Norma McCorvey files motion to vacate her Roe v. Wade decision
Norma McCorvey, the "Jane Roe" of the historic 1973 Roe v. Wade case that legalized abortion across the U.S., filed a motion this morning in Dallas to reopen and overturn her case.

"My case was wrongfully decided and has caused great harm to the women and children of our nation," she says in her affidavit. "I have an interest in stopping that harm and I have an interest in disclosing the facts which expose the weakness of the underlying assumptions which led to that incorrect decision."

McCorvey, who became a prolife Christian in the mid-1990s, is backed by the Texas Justice Foundation. The foundation will argue for reopening the case on the basis of Rule 60 of the Federal Rules of Civil Procedure, which allows relief from a judgment on the basis of mistakes, newly discovered evidence, fraud, and other reasons. According to a press release, lead attorney Allan E. Parker Jr. plans to emphasize "changed facts and law," saying that new evidence attests to "the devastating emotional, physical, and psychological trauma of abortion," that since 1973 there has been "an explosion of scientific evidence on human life conclusively answers the question that life begins at conception," and that state law in Texas and elsewhere has put the burden of responsibility for unwanted children on the state instead of the mother.

"The facts and law now demonstrate that it is no longer just or equitable for Roe to have prospective application," says the motion, which concludes with a prayer in legalese.

Since the announcement was just made this morning, there is so far little coverage or reaction. In the meantime, the Texas Justice Foundation's Operation Outcry site has many legal documents and other materials.

Presbytery boots Stephen Van Kuiken for same-sex ceremony
In April, the Cincinnati Presbytery's judicial commission gave Mount Auburn Presbyterian Church pastor Stephen Van Kuiken a slap on the wrist for conducting a same-sex marriage ceremony and told him not to do it again. Who would have thought that they actually meant it?

Yesterday, four weeks after Van Kuiken performed yet another ceremony, the Cincinnati Presbytery formally renounced him, stripping him of both his pastorate and church membership.

"I just think it was unavoidable," presbytery delegate Howard Smith told The Cincinnati Enquirer. "His actions made the action necessary by the Presbytery unless they want to totally disregard the (church) constitution."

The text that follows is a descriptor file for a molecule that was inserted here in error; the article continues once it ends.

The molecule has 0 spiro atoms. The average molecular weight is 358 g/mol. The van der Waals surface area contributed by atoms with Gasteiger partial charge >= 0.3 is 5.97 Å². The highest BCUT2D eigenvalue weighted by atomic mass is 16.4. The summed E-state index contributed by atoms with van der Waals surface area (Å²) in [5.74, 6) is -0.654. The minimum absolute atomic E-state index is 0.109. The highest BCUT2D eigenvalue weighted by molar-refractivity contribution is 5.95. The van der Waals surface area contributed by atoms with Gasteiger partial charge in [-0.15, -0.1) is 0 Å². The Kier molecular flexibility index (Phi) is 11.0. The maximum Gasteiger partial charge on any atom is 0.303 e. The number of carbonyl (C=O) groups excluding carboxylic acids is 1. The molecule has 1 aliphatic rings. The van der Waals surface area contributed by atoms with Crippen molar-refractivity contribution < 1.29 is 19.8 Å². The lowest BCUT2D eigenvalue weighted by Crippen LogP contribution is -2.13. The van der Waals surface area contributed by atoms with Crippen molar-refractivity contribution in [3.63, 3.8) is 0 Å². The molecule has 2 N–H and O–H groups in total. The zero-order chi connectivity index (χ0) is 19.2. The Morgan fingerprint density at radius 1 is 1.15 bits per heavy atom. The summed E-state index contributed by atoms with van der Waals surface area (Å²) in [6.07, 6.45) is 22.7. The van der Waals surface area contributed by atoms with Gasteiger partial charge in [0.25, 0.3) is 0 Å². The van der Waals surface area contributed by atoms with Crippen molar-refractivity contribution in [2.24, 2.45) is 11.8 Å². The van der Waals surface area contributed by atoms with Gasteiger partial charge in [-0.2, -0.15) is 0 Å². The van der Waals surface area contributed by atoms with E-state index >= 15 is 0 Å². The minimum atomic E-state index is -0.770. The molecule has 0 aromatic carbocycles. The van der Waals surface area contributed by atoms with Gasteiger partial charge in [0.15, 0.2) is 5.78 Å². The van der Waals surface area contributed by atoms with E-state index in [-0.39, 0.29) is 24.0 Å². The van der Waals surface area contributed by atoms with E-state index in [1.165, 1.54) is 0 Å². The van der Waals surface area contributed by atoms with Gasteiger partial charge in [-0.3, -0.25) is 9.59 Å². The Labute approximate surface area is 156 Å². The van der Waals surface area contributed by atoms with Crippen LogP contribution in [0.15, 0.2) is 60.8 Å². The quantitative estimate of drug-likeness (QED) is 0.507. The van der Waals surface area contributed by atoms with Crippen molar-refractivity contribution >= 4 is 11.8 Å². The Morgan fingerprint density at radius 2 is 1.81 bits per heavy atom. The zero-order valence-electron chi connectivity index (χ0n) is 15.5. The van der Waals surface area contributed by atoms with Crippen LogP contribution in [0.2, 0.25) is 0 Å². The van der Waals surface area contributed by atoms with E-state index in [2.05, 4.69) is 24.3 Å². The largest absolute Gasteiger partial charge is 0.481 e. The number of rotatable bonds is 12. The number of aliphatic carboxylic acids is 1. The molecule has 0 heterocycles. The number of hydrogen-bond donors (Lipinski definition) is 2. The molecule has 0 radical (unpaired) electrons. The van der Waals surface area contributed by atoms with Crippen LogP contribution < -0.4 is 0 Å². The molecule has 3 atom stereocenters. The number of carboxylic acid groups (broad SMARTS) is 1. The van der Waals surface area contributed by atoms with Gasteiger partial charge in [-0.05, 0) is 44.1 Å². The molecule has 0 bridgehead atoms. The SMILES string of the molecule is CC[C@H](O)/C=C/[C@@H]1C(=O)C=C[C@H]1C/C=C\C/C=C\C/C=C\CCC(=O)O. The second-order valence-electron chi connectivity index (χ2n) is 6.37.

Article continues below

Bruce Archibald, chair of the presbytery's committee on ministry, told the presbytery before the vote that Van Kuiken's removal was a question of duty, not damning. "You are not stripping him of his ordination," he said, according to The Presbyterian Outlook. Van Kuiken, he said, is an "honest and good man, who by his own decisions has decided to take a path of defiance. It is his decision. It is not your decision."

"I am grieving right now. And part of this grieving is over the forced separation from my congregation," Van Kuiken said after the 119-45 vote. "I love them, and my heart will always be with them."

He says he'll continue to fight for same-sex marriage in the denomination, and will continue his appeal of the April decision. But now he'll be doing that from outside the pulpit, and from outside the church.

More articles

Wesley at 300:

Article continues below

Denominational meetings:

Billy Graham:

Article continues below

Missions and ministry:

  • New pub serves spirits with the Spirit | This Bud's for God: So say bartenders at Graces, a new downtown pub whose spirits move you in the name of Christian evangelism (The Grand Rapids Press, Mich.)

  • God tunes into the digital age | In Australia's new northern bible belt, happiness is a warm transmitter (The Sydney Morning Herald)

  • Evangelism is accomplished through service to others | Paint sprayer in hand, Craig Shaw evangelized to the Mexican people in his own way (Shreveport Times, La.)